The former Irish president Mary McAleese has opened up about how her younger brother was 'seriously, physically and sadistically abused' by a deceased Catholic priest who is at the centre of recent revelations in Northern Ireland.
Speaking on the Sean O'Rourke show on RTE Radio One, McAleese said: 'My youngest brother, my baby brother, was seriously, physically and sadistically abused by Malachy Finnegan.
'My mother, almost 90 years of age, had to discover that from an article in the Belfast Telegraph three weeks ago. Four of my five brothers went to that school.'
McAleese has called for a full inquiry into Finnegan, who was president of St Colman's College in Newry between 1976 and 1987, and into those who surrounded him.
Some 12 allegations of abuse were made against Finnegan between 1994 and 2016, before and after the priest died in 2002.
McAleese said that her brother is now 50 and it was only months ago that the family found out about the years of abuse.
'What frightens me is that we only find this out all these decades later, I'm the oldest of nine children and I always said my brothers could tell me anything but he didn't because the culture of silence was so oppressive and these children were so frightened,' McAleese said.
'There are huge questions to be answered by all the people who were involved at a senior level in that school and in the diocese about what they knew and when they knew it.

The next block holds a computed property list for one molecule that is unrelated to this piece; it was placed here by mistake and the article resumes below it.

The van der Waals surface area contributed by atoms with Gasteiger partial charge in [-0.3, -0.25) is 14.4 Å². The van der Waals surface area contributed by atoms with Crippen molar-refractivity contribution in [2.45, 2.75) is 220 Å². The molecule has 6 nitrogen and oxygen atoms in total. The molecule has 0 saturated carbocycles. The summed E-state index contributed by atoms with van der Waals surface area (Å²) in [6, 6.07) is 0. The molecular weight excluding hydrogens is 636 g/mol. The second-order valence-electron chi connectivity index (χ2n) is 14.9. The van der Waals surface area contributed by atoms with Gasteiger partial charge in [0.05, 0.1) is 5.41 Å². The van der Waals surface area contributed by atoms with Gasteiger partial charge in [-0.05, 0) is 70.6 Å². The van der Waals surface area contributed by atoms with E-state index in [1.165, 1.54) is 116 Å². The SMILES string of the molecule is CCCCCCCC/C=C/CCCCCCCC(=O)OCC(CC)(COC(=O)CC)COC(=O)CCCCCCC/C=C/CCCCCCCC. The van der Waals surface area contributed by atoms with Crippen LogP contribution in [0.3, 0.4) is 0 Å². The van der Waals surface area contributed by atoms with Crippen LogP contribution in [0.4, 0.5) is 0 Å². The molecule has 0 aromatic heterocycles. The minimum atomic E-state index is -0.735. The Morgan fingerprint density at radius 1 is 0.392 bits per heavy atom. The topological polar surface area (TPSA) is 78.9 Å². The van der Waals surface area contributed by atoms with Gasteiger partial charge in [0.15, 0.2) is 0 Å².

'It shouts for an inquiry really and I think an independent inquiry is warranted.'
Earlier, Christian Today reported on how the incumbent parish priest in the Clonduff parish in the village of Hilltown, County Down has received threats telling him to 'get out of town' following publicity about Finnegan, who was a predecessor in the parish.
Fr Charles Byrne made the revelations to parishioners during mass yesterday.
Byrne, who reportedly received two rounds of applause when he spoke to the congregation, did not reveal the exact contents of the letter that he received but said they were 'abusive'.
Earlier this month, the bishop of Dromore, Dr John McAreavey, resigned over his handling of the scandal.
Byrne said that he had passed the letter on to his solicitor, who has reported the threats to the police.
The Belfast Telegraph reported that victims say the parochial house in Hilltown was used as a place for the abuse of children by Finnegan, who was at one time the parish priest, and that it is understood that clerics no longer use the property for overnight stays.
McAreavey officiated at Finnegan's requiem mass in early 2002, despite reportedly being aware of serious abuse allegations.
McAreavey, who was appointed bishop of the diocese of Dromore in 1999, said his predecessor's failure to make a public statement on Finnegan's abuse was a 'gross error' and admitted that when he took up the position he allowed those arrangements to stand.
There is no suggestion that Byrne – described as a 'decent, simple, country parish priest' by one source who knows him – is in any way involved in the scandal.
Christian Today has attempted to contact Fr Byrne.